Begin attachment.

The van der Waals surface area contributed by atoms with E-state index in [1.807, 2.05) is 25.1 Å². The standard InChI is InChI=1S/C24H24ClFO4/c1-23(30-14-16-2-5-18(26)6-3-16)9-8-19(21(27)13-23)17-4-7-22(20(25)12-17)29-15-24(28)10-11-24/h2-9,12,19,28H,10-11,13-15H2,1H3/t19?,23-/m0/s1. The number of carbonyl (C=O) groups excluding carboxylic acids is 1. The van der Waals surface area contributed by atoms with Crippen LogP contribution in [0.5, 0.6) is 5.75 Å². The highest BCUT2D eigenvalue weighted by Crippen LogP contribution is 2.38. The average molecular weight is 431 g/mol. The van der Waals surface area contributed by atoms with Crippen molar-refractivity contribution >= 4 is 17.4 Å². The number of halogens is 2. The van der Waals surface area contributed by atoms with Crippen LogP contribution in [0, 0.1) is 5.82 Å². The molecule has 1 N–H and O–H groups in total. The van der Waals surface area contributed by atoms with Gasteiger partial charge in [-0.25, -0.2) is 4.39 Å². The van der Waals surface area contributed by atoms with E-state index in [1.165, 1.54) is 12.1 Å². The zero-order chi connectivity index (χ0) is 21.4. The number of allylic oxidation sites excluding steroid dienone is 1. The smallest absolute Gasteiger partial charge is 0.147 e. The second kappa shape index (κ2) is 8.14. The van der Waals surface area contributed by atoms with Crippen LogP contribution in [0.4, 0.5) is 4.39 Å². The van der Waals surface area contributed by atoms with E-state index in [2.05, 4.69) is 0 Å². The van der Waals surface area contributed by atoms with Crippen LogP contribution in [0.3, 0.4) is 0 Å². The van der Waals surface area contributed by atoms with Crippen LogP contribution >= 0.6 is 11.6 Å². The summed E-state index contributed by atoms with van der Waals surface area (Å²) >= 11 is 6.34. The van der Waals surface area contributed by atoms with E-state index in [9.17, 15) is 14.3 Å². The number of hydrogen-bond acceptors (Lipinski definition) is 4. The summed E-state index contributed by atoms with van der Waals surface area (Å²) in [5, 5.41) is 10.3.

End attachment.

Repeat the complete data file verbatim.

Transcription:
The van der Waals surface area contributed by atoms with E-state index in [1.807, 2.05) is 25.1 Å². The standard InChI is InChI=1S/C24H24ClFO4/c1-23(30-14-16-2-5-18(26)6-3-16)9-8-19(21(27)13-23)17-4-7-22(20(25)12-17)29-15-24(28)10-11-24/h2-9,12,19,28H,10-11,13-15H2,1H3/t19?,23-/m0/s1. The number of carbonyl (C=O) groups excluding carboxylic acids is 1. The van der Waals surface area contributed by atoms with Crippen LogP contribution in [0.5, 0.6) is 5.75 Å². The highest BCUT2D eigenvalue weighted by Crippen LogP contribution is 2.38. The average molecular weight is 431 g/mol. The van der Waals surface area contributed by atoms with Crippen molar-refractivity contribution >= 4 is 17.4 Å². The number of halogens is 2. The van der Waals surface area contributed by atoms with Crippen LogP contribution in [0, 0.1) is 5.82 Å². The molecule has 1 N–H and O–H groups in total. The van der Waals surface area contributed by atoms with Gasteiger partial charge in [-0.25, -0.2) is 4.39 Å². The van der Waals surface area contributed by atoms with E-state index in [1.165, 1.54) is 12.1 Å². The zero-order chi connectivity index (χ0) is 21.4. The number of allylic oxidation sites excluding steroid dienone is 1. The smallest absolute Gasteiger partial charge is 0.147 e. The second kappa shape index (κ2) is 8.14. The van der Waals surface area contributed by atoms with Crippen LogP contribution in [0.4, 0.5) is 4.39 Å². The van der Waals surface area contributed by atoms with E-state index in [2.05, 4.69) is 0 Å². The van der Waals surface area contributed by atoms with Crippen LogP contribution in [0.3, 0.4) is 0 Å². The van der Waals surface area contributed by atoms with Crippen LogP contribution >= 0.6 is 11.6 Å². The summed E-state index contributed by atoms with van der Waals surface area (Å²) >= 11 is 6.34. The van der Waals surface area contributed by atoms with E-state index in [9.17, 15) is 14.3 Å². The number of hydrogen-bond acceptors (Lipinski definition) is 4. The summed E-state index contributed by atoms with van der Waals surface area (Å²) in [5, 5.41) is 10.3.